The bucolic countryside
No luck today uploading any photos, despite being here for more than an hour, so will use one of yesterday's.
We had a great day here around Battambang, being driven around on the back of a couple of motorbikes through the bucolic landscape of western Cambodia, passing through villages of wooden houses on stilts, under which you'd find the family, at least the ones not working such as the old people, mothers and young children manily, sitting around, in the shade, with the pigs or cattle of chickens running around, Rice would be bdrying in the sun, and if there was no-one ot keep an eye on them the piglets woudl start nibbling at the golden rice kernels. We stopped once and counted twelve newly born pink piglets and a 120 kg plus mother, exhuated by her recent labours.
In the fields the rice was ripening in the fields some of of it already being harvested. Buffalos would wallow in the mud whilst men would be tending their nets in the larger pools of muddy water. Occasionally there would pass a cart heavily laden with freshly cut rice, pulled by two white cattle and there would be groups of schoolchildren cycling back home dressed in their uniform of white shirts and navy blue shorts or skirts.
We were off to visit some temples and a killing cave, where the Khmer Rouge dropped people from a height to their certain death below, but we missed out on most of the sites, preferring to chat with the friendly and smiling locals and our drivers, the very entertaining Tea and his sidekick Pye.
We also spent time chatting to the local monks and were again asked to explain the meaning of some very obscure English words some of which we had not heard of and others we had, like Hobbiton, but wondering how they came across such words. No lessons given today althouigh I was shown a project which involved building an extension to soime monks' quarters to provide yet more space for people to learn English. It is very clear that Cambodians really want to learn English, much more, Richard notes, than the Thais would, for example.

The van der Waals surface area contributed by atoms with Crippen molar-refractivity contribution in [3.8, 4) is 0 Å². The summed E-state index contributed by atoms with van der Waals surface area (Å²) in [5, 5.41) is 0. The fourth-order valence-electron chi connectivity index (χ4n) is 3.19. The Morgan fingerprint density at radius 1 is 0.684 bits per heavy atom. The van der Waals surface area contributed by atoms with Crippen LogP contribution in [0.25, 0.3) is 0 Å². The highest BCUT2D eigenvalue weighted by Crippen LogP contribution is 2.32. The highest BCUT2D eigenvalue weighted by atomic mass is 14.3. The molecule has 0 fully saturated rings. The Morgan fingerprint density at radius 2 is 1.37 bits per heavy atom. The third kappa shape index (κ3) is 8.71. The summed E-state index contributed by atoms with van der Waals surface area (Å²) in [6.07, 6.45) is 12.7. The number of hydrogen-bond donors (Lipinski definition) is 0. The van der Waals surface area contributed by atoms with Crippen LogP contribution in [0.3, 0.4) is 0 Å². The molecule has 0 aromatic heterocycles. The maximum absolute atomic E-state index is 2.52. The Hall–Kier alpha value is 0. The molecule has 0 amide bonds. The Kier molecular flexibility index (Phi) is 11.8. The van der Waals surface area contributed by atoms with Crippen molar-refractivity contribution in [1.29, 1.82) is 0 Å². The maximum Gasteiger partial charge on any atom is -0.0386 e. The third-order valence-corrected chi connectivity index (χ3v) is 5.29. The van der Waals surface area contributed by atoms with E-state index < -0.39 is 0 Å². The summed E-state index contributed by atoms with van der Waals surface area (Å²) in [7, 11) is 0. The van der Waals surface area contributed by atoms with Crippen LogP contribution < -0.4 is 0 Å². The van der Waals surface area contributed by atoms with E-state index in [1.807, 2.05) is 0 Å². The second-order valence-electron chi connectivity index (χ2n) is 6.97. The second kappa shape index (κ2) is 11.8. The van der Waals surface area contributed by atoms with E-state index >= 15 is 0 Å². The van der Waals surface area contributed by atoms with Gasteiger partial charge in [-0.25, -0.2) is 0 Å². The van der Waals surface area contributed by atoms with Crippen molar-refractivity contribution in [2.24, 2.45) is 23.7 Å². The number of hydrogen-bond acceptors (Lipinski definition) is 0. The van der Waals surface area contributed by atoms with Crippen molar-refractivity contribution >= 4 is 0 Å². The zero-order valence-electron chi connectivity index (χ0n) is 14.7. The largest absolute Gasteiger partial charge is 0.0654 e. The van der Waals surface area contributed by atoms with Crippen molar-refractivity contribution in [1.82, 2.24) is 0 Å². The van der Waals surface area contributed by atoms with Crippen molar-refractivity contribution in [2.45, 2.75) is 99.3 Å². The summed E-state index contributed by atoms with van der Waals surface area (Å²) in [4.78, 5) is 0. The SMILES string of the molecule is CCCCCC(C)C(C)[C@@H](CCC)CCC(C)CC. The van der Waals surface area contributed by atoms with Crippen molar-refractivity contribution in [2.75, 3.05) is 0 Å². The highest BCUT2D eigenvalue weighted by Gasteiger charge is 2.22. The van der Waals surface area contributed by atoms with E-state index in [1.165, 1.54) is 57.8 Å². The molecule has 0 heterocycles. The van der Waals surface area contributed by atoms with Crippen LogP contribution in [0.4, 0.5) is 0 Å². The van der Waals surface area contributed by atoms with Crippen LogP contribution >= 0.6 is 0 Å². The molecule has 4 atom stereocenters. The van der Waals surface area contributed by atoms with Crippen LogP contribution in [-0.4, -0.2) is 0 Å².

A highlight of the day came at the end when we went onto the bamboo train, a very interesting and enterprising way of using the single track railway line bewteen Phnom Penh and Battambang. They would load a platform of bamboo onto some wheels and attach a motor at the back which provided the traction to turn the wheels on the track and get the platform, now loaded with motorbikes, tourists and guides, or more commonly timber, rice and vegetables up and down the line.
It was exhilerating to be travelling on the tarck with the cool afteroon air in your face, passing the green rice paddies with a hazy sun setting behind the trees and hills in the west. The only issue was that it is a one track line and things are tranbsported backwarsda nd frowards which entails a lot of loading and unloading and leap-frogging, or simple waiting to get through. Still, an excellent system all round.
Despite not having much idea of what to do in Battambang, we have decided to spend another day here, visiting the Museum in the morning and meeting up with Tea again in the afternmoon for another trip to the countryside and temples, so we now have a bus ticket to Phnom Penh early on Wednesday morning. (Thank you Uncle Malcolm, for you helpful information about onward transport from PP to HCM City: I quite fancied a trip through the Mekong).